What Do You Want from Your ERP Supplier in 2009?

Dennis Byron

In looking at the ERP value proposition from a market research perspective, functionality, market penetration, industry orientation, and partnership strategy are the keys. IT managers and staffs look at these same characteristics from their perspective, sometimes after first making an architectural or platform decision, but most often "Functionality rules!" By "ERP Value Proposition," IT Investment Research refers to the advantages of a single database for all business information being updated in real time from consistent user interfaces such that it is theoretically the only piece of business software the enterprise needs. End users such as plant managers and budget planners assume all software offers this value and become very frustrated when they find that standalone application software does not.

 

The characteristics are important to IT staffs for a variety of reasons. For example, a higher market penetration translates to an increasing likelihood that you will find references in your specific industry and size of company classification. The supplier's partnership strategy also helps in terms of industry centricity (and the partner may also be closely tied to a preferred platform such as AS/400 or .NET).

 

The ERP Supplier Comparison, 2009 table illustrates in detail these characteristics in terms of the leading suppliers of ERP software: Infor, Microsoft, Oracle and SAP. Delivery methods such as software-as-a-service or availability in a hosting arrangement are important also, but all the leading suppliers offer all the leading methods, so the differences are less relevant.

 

The suppliers' visions for the future are equally important but since enterprises still tend to turn over their ERP applications only once per decade, you can be pretty sure your supplier will be where you need it by the time you are ready to move.

 


Of the characteristics considered in ERP product research and the value proposition IT is looking for, IT Investment Research thinks industry centricity is the most important to users in 2009. And of course, as in previous years, functionality rules.



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Feb 23, 2009 11:23 AM Todd Todd  says:

I agree.  The value of ERP is difficult to quantify in terms of dollars.  The advantages are so much more than simple ROI.

Of course, you've got to deal with executives who want to know what the dollar value is.  They need to know how much money they'll save.  We've go to learn how to describe the number of man hours spent making decisions.  We've got to enumerate the value of making bad decisions based on poor or late data.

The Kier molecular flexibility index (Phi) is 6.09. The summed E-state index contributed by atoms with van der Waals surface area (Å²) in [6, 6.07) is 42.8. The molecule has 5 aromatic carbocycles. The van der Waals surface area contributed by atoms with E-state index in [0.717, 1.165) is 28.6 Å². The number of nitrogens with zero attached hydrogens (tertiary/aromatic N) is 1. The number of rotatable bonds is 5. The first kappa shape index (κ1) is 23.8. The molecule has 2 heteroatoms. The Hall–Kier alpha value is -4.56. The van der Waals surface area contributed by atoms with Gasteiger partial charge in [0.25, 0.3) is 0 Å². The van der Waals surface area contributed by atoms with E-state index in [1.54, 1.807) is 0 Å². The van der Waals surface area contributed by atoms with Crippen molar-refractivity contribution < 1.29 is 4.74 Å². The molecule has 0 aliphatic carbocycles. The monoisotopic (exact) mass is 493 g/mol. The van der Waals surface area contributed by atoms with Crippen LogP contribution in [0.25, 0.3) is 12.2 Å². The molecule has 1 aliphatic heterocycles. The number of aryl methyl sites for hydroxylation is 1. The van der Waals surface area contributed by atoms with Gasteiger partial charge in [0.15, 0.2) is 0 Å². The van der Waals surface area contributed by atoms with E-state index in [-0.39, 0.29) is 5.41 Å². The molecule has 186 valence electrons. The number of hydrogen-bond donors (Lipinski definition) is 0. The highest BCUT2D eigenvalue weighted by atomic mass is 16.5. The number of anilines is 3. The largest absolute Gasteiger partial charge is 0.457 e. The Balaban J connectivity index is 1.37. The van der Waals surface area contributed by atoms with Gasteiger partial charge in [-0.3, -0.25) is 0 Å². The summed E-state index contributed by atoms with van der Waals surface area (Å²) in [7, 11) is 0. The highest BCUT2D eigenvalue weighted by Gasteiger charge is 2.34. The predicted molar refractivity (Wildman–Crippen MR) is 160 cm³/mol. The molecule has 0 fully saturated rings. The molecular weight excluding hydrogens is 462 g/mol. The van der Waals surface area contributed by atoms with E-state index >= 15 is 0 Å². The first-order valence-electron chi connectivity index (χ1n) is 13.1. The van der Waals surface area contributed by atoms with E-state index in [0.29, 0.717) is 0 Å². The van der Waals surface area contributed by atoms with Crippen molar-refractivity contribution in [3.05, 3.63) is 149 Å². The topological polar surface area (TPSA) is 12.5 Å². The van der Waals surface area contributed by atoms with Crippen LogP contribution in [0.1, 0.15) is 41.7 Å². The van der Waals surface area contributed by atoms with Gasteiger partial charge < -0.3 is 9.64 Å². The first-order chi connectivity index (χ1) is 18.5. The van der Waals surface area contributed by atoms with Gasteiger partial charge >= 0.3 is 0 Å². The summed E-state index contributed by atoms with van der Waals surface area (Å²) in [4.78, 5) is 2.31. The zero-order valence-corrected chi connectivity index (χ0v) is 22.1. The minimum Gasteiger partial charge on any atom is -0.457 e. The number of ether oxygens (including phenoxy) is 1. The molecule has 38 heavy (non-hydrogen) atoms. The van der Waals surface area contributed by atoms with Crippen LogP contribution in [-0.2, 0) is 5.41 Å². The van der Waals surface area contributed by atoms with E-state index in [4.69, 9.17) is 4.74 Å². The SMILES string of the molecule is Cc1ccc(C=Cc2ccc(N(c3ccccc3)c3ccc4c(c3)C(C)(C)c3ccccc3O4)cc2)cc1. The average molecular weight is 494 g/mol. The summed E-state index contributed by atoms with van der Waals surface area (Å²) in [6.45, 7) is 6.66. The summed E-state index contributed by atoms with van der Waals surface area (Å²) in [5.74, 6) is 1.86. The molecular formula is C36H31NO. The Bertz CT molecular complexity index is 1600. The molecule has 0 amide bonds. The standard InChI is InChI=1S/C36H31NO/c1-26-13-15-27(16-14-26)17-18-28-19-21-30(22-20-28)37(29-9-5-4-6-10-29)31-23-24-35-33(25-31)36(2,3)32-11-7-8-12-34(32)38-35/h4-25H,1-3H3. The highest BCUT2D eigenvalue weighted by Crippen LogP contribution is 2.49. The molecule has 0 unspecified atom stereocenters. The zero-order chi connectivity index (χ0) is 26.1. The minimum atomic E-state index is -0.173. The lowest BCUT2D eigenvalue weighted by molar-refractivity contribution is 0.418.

We know the value is there, we just need to be good at describing it.

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Sep 10, 2010 4:57 AM toll free numbers toll free numbers  says:

Well, there are many factors which has to be taken into consideration before setting out for setting a thought on what we want from ERP at the end. Now the year 2010 is almost coming to a close and hence, I must say unlike last year, the insurance of having a strong relation between them does not only solve the case but they need to tie up their shoes a little bit more to ensure others don't have a chance to buy in some of the ERP consumers!    

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Jan 6, 2011 1:05 AM CNA Training CNA Training  says: in response to Greg Ryan

Also...Using ERP will, by its nature, provide improved operational efficiency.  The most important step is, of course, setup.  Knowing the business and its processes will help to get the initial setup started; then seeing how to refine the processes for better efficiency is easier to do.

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Jan 6, 2011 12:52 PM Greg Ryan Greg Ryan  says:

Dcreased costs is a big advantage to using ERP!Using ERP to track costs is like using the seat belt in your car.  It's a tedious thing that we have to remember to do, but if we ignore the tools, we are destined to fail.

If we just take the set of figures from the Average companies in the Benchmark Report, we can see a 12% reduction in Inventory, a 9% drop in operational costs, and a 10% reduction in administrative costs.  If a company is carrying a million dollars in inventory costs, wouldn't a 12% decrease be a welcome sight?

Effectively running an ERP solution doesn't just reflect in Inventory.  Since ERP touches so many aspects of the overall business, cost reductions can be seen across the board including administrative costs.  People spending less time on unneeded tasks-time better spent on things more important to the overall business.

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